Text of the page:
This is defined as the time 12 months after a woman’s last period. The average age when women reach menopause is 51. While symptoms may continue for some time they are usually less intrusive than during perimenopause
The stage of life after menopause.
Maintaining bone health after menopause is important for a long, active life.
Dose up on dairy
During menopause, our loss of bone mass can speed up due to the drop in oestrogen, so stay on top of your calcium intake. Most people need two to three daily serves of dairy, but from around age 50, women will need an extra serve each day, such as a small tub of unsweetened yoghurt, two slices of cheese or a glass of milk, to get the calcium they now need.
As you age, your skin’s ability to produce vitamin D after it is exposed to sunlight declines, which then impacts calcium absorption. With sun safety in mind, head outdoors daily at a time when the UV index is 2 or below. You can also top up your levels with eggs, oily fish, and mushrooms that have been left in the sun. But remember, our biggest source of vitamin D is from sun exposure.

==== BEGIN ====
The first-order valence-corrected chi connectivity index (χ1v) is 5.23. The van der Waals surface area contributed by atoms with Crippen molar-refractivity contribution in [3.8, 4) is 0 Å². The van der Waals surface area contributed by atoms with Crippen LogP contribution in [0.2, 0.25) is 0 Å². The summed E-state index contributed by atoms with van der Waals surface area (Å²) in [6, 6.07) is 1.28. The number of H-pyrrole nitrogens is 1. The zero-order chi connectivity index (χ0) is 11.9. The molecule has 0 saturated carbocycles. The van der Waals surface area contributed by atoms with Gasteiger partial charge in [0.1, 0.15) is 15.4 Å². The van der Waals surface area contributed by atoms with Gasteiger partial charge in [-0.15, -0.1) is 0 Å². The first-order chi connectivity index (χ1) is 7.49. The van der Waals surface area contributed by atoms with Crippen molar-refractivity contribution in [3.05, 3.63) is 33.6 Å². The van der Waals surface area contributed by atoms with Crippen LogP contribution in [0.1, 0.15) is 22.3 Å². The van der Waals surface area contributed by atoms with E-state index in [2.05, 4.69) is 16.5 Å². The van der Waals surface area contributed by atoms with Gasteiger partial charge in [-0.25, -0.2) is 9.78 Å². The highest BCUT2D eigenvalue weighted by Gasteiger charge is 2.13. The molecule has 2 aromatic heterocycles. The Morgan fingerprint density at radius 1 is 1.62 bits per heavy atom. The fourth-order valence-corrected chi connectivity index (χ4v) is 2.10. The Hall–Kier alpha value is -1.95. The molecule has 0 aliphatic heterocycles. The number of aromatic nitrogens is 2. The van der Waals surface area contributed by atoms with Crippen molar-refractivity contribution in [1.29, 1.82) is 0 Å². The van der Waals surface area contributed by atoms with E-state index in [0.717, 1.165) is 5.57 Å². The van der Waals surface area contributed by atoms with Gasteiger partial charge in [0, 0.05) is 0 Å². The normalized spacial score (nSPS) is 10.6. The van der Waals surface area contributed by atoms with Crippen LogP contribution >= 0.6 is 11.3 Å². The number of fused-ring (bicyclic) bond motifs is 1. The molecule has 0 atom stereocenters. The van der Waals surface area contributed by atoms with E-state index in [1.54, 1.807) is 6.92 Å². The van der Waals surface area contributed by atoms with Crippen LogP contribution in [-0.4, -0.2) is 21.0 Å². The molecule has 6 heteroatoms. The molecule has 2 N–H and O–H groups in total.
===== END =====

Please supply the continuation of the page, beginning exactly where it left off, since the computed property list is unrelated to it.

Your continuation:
How to beat belly fat
Lose weight the healthy way — and keep it off — with these dietitian-approved tips.
No quick fix
It’s pretty simple: diets don’t work. They fuel a vicious cycle, starting with food restriction, which can cause feelings of deprivation and later guilt, when willpower runs out. This cycle repeats itself again and again. Fad diets that cut out whole food groups deny your body many nutrients it needs to function at its best.
Balance food groups